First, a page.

After a divorce, parties are often happy to go their separate ways. However, parents who share custody may not go very far: Continuing to raise a child together means that exes will be in each other’s lives for the foreseeable future. Any interactions have the potential to be contentious though.

For instance, custody exchanges could prove to be combative and stressful. If you are struggling with high-conflict custody exchanges, there are some ways you can make them a little easier.

Keep it short and safe

There is no need to draw out exchanges. Not only can it be difficult for the parents, but it can also be painful for a child. Give your child time to say goodbye, but try to keep it brief.

You could also refrain from directly interacting with each other during exchanges if the situation allows. Such options could include staying in your car instead of going up to the other parent’s door, or scheduling exchanges to coincide with school drop-offs or pickups.

Focus on your child’s experience

As upsetting as custody exchanges can be for parents, they are especially distressing for a child who is still adjusting to dividing time with parents in the first place. Remember this and focus on your child’s safety and well-being during the custody exchange. Do your best to be respectful.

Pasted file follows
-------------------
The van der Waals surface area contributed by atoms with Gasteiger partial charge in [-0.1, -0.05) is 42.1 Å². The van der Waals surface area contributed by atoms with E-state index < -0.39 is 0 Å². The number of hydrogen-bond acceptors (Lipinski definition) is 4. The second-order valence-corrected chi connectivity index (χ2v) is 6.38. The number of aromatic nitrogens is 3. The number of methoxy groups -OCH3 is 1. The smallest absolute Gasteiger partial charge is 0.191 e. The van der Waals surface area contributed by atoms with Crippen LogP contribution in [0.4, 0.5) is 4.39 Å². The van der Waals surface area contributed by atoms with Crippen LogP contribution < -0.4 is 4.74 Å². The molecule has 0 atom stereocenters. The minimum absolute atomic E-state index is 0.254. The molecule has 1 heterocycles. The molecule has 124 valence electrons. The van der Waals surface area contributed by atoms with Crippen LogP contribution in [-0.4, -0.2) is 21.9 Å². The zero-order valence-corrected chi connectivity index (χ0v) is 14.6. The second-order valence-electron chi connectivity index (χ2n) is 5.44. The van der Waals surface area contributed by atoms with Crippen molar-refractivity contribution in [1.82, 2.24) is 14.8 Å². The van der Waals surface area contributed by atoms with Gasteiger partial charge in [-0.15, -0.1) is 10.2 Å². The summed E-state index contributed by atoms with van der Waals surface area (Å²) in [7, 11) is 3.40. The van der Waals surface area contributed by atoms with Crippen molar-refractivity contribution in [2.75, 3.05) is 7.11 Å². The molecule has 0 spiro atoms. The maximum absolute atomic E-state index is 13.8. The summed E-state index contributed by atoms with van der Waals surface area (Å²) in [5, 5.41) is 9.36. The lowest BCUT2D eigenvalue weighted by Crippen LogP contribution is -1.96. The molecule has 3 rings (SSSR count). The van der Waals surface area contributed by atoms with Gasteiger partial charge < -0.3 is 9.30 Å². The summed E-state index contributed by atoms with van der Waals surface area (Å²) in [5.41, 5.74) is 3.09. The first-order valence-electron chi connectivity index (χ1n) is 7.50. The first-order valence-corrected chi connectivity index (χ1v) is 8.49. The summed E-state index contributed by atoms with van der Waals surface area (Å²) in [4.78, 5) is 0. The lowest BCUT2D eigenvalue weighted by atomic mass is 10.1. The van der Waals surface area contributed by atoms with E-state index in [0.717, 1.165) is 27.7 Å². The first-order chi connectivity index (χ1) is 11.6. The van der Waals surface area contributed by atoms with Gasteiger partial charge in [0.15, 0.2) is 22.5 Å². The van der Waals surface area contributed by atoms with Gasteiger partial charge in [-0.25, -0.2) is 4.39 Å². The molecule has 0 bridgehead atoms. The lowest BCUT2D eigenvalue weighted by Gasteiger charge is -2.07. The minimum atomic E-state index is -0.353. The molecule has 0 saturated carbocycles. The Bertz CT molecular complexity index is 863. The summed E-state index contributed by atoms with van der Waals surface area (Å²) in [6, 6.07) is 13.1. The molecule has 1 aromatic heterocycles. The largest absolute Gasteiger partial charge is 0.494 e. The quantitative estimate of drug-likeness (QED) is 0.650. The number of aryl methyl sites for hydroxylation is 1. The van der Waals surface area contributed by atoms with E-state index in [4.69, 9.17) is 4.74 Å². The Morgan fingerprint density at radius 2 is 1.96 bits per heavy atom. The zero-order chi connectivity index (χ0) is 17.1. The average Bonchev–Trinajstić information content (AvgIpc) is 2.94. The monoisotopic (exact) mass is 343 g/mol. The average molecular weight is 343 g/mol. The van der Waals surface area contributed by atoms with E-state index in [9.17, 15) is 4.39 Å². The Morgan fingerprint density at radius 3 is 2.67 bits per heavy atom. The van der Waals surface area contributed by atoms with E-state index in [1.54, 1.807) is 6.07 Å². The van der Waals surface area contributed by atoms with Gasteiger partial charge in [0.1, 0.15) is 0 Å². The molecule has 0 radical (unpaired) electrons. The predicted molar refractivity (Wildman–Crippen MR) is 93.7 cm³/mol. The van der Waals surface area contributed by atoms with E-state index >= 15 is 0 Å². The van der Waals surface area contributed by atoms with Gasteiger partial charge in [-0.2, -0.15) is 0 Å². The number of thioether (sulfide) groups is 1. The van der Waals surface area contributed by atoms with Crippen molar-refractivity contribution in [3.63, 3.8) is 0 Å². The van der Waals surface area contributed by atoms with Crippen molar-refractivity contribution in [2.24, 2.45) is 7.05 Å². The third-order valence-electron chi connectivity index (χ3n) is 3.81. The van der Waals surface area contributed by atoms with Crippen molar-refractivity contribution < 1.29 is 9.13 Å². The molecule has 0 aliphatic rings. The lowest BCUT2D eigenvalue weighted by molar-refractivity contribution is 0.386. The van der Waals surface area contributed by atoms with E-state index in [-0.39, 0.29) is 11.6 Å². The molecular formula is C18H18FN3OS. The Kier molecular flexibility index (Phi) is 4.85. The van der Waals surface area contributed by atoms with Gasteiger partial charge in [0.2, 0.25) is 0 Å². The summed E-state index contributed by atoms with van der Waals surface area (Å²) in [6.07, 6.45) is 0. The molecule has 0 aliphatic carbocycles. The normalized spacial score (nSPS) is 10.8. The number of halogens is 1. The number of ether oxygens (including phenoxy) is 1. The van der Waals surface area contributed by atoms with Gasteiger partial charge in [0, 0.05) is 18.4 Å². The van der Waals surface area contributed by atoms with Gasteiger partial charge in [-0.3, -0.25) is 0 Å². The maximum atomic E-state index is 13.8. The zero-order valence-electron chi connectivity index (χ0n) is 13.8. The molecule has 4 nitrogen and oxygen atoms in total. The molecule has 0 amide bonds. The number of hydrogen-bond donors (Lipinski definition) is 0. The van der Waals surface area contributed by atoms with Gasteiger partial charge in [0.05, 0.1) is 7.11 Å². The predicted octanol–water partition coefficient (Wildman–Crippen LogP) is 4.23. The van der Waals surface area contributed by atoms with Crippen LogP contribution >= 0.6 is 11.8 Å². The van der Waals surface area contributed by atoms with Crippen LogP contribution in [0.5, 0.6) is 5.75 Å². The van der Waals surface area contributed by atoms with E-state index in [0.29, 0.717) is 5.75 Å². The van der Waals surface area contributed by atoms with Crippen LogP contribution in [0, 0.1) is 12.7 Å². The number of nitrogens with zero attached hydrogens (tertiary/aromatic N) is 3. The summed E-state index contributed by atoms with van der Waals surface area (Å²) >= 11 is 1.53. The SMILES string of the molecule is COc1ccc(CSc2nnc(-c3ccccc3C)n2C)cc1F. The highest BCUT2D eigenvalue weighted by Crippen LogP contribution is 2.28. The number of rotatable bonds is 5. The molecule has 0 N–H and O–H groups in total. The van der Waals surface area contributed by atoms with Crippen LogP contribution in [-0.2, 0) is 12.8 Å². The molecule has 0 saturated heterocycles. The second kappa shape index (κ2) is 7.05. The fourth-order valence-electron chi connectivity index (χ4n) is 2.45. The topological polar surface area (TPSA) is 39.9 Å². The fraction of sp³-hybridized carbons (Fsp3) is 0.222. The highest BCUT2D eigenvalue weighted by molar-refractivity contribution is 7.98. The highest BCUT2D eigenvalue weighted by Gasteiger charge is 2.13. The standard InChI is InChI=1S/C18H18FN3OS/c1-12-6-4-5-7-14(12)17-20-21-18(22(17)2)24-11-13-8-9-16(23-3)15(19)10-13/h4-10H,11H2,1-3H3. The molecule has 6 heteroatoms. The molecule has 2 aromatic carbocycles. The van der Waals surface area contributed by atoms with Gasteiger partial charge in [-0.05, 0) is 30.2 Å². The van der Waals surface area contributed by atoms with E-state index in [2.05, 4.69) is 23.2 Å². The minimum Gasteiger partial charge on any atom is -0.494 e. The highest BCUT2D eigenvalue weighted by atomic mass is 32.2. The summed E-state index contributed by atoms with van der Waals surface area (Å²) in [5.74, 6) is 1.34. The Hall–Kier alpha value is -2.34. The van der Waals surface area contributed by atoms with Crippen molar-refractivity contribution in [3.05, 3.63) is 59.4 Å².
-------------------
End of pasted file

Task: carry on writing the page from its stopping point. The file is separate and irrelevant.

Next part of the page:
Further, showing respect for the other parent and “being the bigger person” can send a positive message to your child in terms of how to act in times of conflict.

Avoid triggers

If you wind up fighting every time you talk about parenting matters, do not discuss them at exchanges. Save these conversations for a time and place where your child is not around and consider putting such discussions in writing.

And if there are people or places that are painful or uncomfortable for one of you, steer clear of them during exchanges. For instance, don’t bring a new partner along just to hurt your ex. And if he or she still lives in the house you once shared, you can decide not to go inside.

While you cannot control the other parent’s actions, you can manage your role in difficult custody situations. Taking these steps can make sharing custody a little easier on you and your child.